AC: Are there many more artists this year?

Yes, last year we had about 60 artists, this year about 100.

AC: Do you have any advice for aspiring artists on how they could contribute to next year’s exhibition?

Yeah, just shoot us an email with 3 to 4 jpegs of your work or a link to a website that displays your work. And we are not looking for movie themed art. We’re looking for incredible artists, who mostly have never depicted movie references in their work. That’s what makes us different than other shows in our genre. We look for talented gallery artists, not fan art, so keep that in mind.

AC: What pieces have caused the biggest stir this year?

I think the Sean Clarity piece of Data from Goonies, called “Buffer Overflow” was a big hit. And Brandon Bird’s depiction of a young child dressed a Philip Seymour Hoffman in Magnolia was a crowd favorite. I also love Ryan Sanchez’s Violet from Willy Wonka. I mean, it was a great show and everybody really brought their own vision to the theme.

AC: The competition to name all the stars in the Andrew Wilson poster is a great idea. Do you have any hints for it and when is the closing date?

The contest has officially closed now and we did have some people that got close to, or actually did get, 100%. We’ll pick the winner sometime this next week. The advice I have is, if you didn’t know what Wet Hot American Summer was, you probably didn’t win.

AC: The ‘surprise poster’ you made for 2009 shows ‘Weird Al’ Jankovic – is he really going to be involved next year? What will he be doing and how did you manage to persuade him?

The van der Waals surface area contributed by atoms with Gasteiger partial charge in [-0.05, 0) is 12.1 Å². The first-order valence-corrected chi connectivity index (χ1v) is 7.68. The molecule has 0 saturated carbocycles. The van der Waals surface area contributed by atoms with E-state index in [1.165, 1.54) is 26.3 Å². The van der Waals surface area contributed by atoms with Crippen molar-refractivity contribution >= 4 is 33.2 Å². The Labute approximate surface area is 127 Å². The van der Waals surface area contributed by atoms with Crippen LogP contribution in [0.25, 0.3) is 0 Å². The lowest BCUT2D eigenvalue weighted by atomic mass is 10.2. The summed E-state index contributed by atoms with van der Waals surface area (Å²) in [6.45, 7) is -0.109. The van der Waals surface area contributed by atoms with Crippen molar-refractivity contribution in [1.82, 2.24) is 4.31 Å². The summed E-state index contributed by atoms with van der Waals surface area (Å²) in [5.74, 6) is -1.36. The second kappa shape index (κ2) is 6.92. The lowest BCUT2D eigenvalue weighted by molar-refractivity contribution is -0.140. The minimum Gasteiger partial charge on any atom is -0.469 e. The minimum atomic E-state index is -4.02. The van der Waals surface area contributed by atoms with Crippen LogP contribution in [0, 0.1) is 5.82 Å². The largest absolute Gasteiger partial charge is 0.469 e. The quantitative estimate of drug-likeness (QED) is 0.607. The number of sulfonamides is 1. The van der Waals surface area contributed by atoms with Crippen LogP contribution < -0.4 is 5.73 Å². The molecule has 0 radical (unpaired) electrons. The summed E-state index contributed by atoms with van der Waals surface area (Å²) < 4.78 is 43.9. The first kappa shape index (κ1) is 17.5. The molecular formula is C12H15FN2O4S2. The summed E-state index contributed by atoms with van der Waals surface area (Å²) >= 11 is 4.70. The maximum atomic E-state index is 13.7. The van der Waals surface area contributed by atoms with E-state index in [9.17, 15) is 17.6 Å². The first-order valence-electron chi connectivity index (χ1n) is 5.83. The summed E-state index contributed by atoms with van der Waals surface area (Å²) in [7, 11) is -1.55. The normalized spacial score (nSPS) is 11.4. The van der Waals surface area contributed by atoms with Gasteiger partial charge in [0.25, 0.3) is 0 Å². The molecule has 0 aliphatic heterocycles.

Weird Al will be involved next year, yes. I’ve been working on getting him to participate for the past 2 years, so finally get the A-OK to promote was one of the best feelings I’ve had so far at 1988. We’re still a little iffy on exactly what he’s doing to celebrate the 20th anniversary of UHF, but look for him at the opening, and maybe a way to celebrate the great movie at such a milestone during the month as well. Al’s manager, Jay Levey, who was also the writer/director and guy who played Ghandi in the movie, and I have been chatting over the phone for quite some time, and he really did think Al would love the concept. And guess what? Al loved it. So it’s now all history, and gonna be a lot of fun in 2009.

AC: What are you favourite stories from the exhibition so far?

Last year we had Samuel L. Jackson walk in, which was awesome. He didn’t notice himself on the poster we had made (he was shown in his Pulp Fiction garb), so I had to point it out to him. He was pretty stoked. It’s always cool when people who are depicted in the pieces walk in, like James Duvall, who played Frank the Bunny in Donnie Darko came this year, as did Wil Wheaton who was in a Stand By Me/Clerks hybrid painting. Those are always my favorite stories.

AC: How does this exhibition fit in with the Gallery 1988’s overall yearly plan – is it one of your bigger exhibits?

This is actually our biggest show ever, and we obviously are gonna keep it annual, so it has become a mainstay on the schedule. Also, in 2010, we might be expanding the brand into a few shows a year, just with a little different concepts for each one (and maybe different locations).

AC: What’s next for Gallery 1988 and how long will it take you to dismantle this exhibit and get ready for the next one?

We debut a new show every 3 weeks basically, so we run like this all year long. You can see all that at gallery1988.com. We open a solo show from artist Travis Lampe, who is one of my personal favorites, in 2 weeks and we have a HUGE Beastie Boys tribute, which they will be involved in, in Jan of 2009.

Gallery Information:
7020 Melrose Ave, Los Angeles, CA, 90038. USA
Phone: 323.937.7088
Email: Galery1988@aol.com